Day - commemorating a feast day or festival
Month - commemorating a time of year
Objects - and what they do, e.g. musical instrument, tune, painting


SW England - Devon, Somerset
England - outside the SW - Cambridge, Norfolk, Cumbria, London
Europe (general travel, including the Mediterranean)


SE Asia
South America



Domestic - people John Bradburne knows or to whom he’s related
Fantasy - ghosts, dreams, imaginary characters, mythical beings
Letters - in poem form, or addressed to someone directly, letters of thanks
Personal - his own appearance, likes and dislikes, activities, biography, memories


People - famous individuals or groups used as stimulus for reflection
People: literary (other than Shakespeare) including fictitious characters
Poetry - reflections on his own poetry and on poetry or writing in general, or on the nature of language; also, a poem showing a particular technique
Shakespeare - either alone or linked with Francis Bacon

Prose texts

Title page

Other poems

Multiple - a very long poem with a variety of themes
Unclear - a poem which proved difficult to classify

Line counting

Counting the lines of verse in this oeuvre is not as straightforward as it might seem. I have restricted the count to actual lines of verse, excluding the following:

- poem titles

- rewrites of lines, noted in the database in square brackets

- salutations that introduce a poem (as in 'Dearest Mother'), unless they are a part of a verse line

- farewells, good wishes etc at the end of a poem, unless they are a part of the rhyme scheme

- notes and footnotes explaining individual words, or giving a reference (eg to the Bible)

- long quotations from other writers (e.g. Shakespeare) in the body of a poem (qutes of one or two lines are usually incorporated into a stanza)

- affirmations, usually single words, that are added to the end of a poem, such as 'Amen', 'Selah', Shalom', unless they are incorporated within the rhyme scheme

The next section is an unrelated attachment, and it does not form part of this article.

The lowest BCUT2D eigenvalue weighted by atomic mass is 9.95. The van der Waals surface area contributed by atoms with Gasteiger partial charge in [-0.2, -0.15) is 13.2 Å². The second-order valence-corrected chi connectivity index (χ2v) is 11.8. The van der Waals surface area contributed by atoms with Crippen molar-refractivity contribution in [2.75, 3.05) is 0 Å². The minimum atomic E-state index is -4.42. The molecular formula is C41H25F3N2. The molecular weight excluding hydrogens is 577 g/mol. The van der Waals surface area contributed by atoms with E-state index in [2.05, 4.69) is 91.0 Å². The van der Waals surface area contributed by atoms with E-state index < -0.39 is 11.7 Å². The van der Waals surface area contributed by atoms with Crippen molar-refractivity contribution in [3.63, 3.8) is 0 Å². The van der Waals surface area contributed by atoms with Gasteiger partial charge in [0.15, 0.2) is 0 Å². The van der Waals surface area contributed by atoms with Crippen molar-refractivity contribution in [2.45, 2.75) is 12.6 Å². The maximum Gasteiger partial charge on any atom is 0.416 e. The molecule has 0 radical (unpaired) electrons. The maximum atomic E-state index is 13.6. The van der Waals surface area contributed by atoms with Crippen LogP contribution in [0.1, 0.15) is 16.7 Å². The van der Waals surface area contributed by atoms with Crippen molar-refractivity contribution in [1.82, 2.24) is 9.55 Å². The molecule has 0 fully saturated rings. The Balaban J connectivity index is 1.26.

- section headings, such as 'posthorn' or 'Envoi' in ballades - again, unless incorporated into a line.

- John's signature or sign-off name, such as 'babblebard'

- artistic interpolations, such as a drawing of birds in flight, or the use of M with a cross

I have included single lines in other languages, such as 'Om mani padme hum', 'Domine permane mecum'.

John often includes a stanza from one poem within another, sometimes with minor adaptations, as in 'Ut Unum Sint', which recycles some earlier writing. I have tried not to include recyclings in the count, but I may not have caught all of them.



All the surviving manuscripts of John's poetry and prose had to be photographed, as part of the beatification process, and these images are now uploaded onto the website. The quality varies a great deal, as some of the manuscripts are very faded, or are poor photocopies; but most are clear and easy to read. You will see a mixture of handwritten and typed items, as well as the pictures which John sometimes used to accompany his poetry.

The poems are enormously varied in length. John was scrupulous about using every bit of available space on a page, paper being in such short supply. This is why we see some very short poems, of just two or three lines: they enabled him to fill a tiny bit of space remaining at the foot of a page. At the other extrene, we see poems of a thousand or more lines, taking up several pages, which is why some poems are accompanied by a large number of images: each page was photographed separately. 

In many instances, more than one poem appears on a page - sometimes three or four. These have been separated for display here, unless there was a good reason for keeping some together. For example, John often wrote a poem and then followed it up with a short related poem, headed Ibid ('the same') or Continuo, or (his favourite) Posthorn. These have been kept together. Other connections between the poems are noted in the editorial column under Links.